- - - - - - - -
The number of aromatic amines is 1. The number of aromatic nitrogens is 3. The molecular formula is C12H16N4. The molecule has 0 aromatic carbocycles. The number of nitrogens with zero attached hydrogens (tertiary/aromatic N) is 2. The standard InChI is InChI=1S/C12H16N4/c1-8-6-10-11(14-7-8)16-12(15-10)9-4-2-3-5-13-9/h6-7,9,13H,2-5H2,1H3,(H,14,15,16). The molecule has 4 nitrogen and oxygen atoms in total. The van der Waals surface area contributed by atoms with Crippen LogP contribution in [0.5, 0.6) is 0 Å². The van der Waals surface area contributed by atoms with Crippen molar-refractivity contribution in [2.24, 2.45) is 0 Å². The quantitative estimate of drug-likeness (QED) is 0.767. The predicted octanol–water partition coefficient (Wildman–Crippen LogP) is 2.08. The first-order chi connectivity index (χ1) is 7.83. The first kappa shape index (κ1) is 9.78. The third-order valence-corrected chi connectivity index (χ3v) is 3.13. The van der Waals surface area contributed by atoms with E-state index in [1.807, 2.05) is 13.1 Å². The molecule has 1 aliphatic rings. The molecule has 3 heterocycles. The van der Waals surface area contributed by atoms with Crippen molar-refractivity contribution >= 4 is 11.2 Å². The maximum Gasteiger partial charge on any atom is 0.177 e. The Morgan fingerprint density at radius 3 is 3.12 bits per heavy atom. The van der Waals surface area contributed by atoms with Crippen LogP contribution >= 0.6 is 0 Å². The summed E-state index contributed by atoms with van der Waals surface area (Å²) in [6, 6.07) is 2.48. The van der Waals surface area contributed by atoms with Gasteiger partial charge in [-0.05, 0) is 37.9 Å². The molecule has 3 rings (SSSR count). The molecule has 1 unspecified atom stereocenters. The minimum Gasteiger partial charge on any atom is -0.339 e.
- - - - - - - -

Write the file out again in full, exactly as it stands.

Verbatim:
The number of aromatic amines is 1. The number of aromatic nitrogens is 3. The molecular formula is C12H16N4. The molecule has 0 aromatic carbocycles. The number of nitrogens with zero attached hydrogens (tertiary/aromatic N) is 2. The standard InChI is InChI=1S/C12H16N4/c1-8-6-10-11(14-7-8)16-12(15-10)9-4-2-3-5-13-9/h6-7,9,13H,2-5H2,1H3,(H,14,15,16). The molecule has 4 nitrogen and oxygen atoms in total. The van der Waals surface area contributed by atoms with Crippen LogP contribution in [0.5, 0.6) is 0 Å². The van der Waals surface area contributed by atoms with Crippen molar-refractivity contribution in [2.24, 2.45) is 0 Å². The quantitative estimate of drug-likeness (QED) is 0.767. The predicted octanol–water partition coefficient (Wildman–Crippen LogP) is 2.08. The first-order chi connectivity index (χ1) is 7.83. The first kappa shape index (κ1) is 9.78. The third-order valence-corrected chi connectivity index (χ3v) is 3.13. The van der Waals surface area contributed by atoms with E-state index in [1.807, 2.05) is 13.1 Å². The molecule has 1 aliphatic rings. The molecule has 3 heterocycles. The van der Waals surface area contributed by atoms with Crippen molar-refractivity contribution >= 4 is 11.2 Å². The maximum Gasteiger partial charge on any atom is 0.177 e. The Morgan fingerprint density at radius 3 is 3.12 bits per heavy atom. The van der Waals surface area contributed by atoms with Crippen LogP contribution >= 0.6 is 0 Å². The summed E-state index contributed by atoms with van der Waals surface area (Å²) in [6, 6.07) is 2.48. The van der Waals surface area contributed by atoms with Gasteiger partial charge in [-0.05, 0) is 37.9 Å². The molecule has 3 rings (SSSR count). The molecule has 1 unspecified atom stereocenters. The minimum Gasteiger partial charge on any atom is -0.339 e.